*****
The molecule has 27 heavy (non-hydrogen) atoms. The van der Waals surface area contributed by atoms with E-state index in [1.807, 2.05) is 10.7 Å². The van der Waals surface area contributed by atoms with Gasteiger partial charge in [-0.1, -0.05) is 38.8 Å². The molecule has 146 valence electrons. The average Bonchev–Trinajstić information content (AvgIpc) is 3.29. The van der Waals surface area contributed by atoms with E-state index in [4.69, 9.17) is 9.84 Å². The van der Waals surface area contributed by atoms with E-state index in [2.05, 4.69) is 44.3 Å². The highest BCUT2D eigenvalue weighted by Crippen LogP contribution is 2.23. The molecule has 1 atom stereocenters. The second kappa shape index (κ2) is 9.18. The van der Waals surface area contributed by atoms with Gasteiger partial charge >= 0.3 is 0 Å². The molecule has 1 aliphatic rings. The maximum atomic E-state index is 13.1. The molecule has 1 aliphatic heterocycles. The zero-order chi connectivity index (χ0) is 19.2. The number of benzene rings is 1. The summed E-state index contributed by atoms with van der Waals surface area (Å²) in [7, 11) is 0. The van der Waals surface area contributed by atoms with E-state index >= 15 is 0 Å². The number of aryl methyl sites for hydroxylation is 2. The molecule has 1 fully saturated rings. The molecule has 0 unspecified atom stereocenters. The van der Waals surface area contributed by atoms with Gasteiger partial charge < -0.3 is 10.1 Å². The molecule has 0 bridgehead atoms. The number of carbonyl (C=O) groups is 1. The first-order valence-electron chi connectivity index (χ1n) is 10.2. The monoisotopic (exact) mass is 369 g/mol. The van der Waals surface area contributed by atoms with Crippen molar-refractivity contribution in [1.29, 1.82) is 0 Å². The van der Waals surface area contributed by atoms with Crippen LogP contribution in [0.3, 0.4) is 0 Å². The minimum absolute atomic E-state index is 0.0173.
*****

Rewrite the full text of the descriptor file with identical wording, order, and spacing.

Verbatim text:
The molecule has 27 heavy (non-hydrogen) atoms. The van der Waals surface area contributed by atoms with E-state index in [1.807, 2.05) is 10.7 Å². The van der Waals surface area contributed by atoms with Gasteiger partial charge in [-0.1, -0.05) is 38.8 Å². The molecule has 146 valence electrons. The average Bonchev–Trinajstić information content (AvgIpc) is 3.29. The van der Waals surface area contributed by atoms with E-state index in [4.69, 9.17) is 9.84 Å². The van der Waals surface area contributed by atoms with E-state index in [2.05, 4.69) is 44.3 Å². The highest BCUT2D eigenvalue weighted by Crippen LogP contribution is 2.23. The molecule has 1 atom stereocenters. The second kappa shape index (κ2) is 9.18. The van der Waals surface area contributed by atoms with Gasteiger partial charge >= 0.3 is 0 Å². The molecule has 1 aliphatic rings. The maximum atomic E-state index is 13.1. The molecule has 1 aliphatic heterocycles. The zero-order chi connectivity index (χ0) is 19.2. The number of benzene rings is 1. The summed E-state index contributed by atoms with van der Waals surface area (Å²) in [7, 11) is 0. The van der Waals surface area contributed by atoms with E-state index >= 15 is 0 Å². The number of aryl methyl sites for hydroxylation is 2. The molecule has 1 fully saturated rings. The molecule has 0 unspecified atom stereocenters. The van der Waals surface area contributed by atoms with Gasteiger partial charge < -0.3 is 10.1 Å². The molecule has 0 bridgehead atoms. The number of carbonyl (C=O) groups is 1. The first-order valence-electron chi connectivity index (χ1n) is 10.2. The monoisotopic (exact) mass is 369 g/mol. The van der Waals surface area contributed by atoms with Crippen molar-refractivity contribution in [1.29, 1.82) is 0 Å². The van der Waals surface area contributed by atoms with Crippen LogP contribution in [0.3, 0.4) is 0 Å². The minimum absolute atomic E-state index is 0.0173.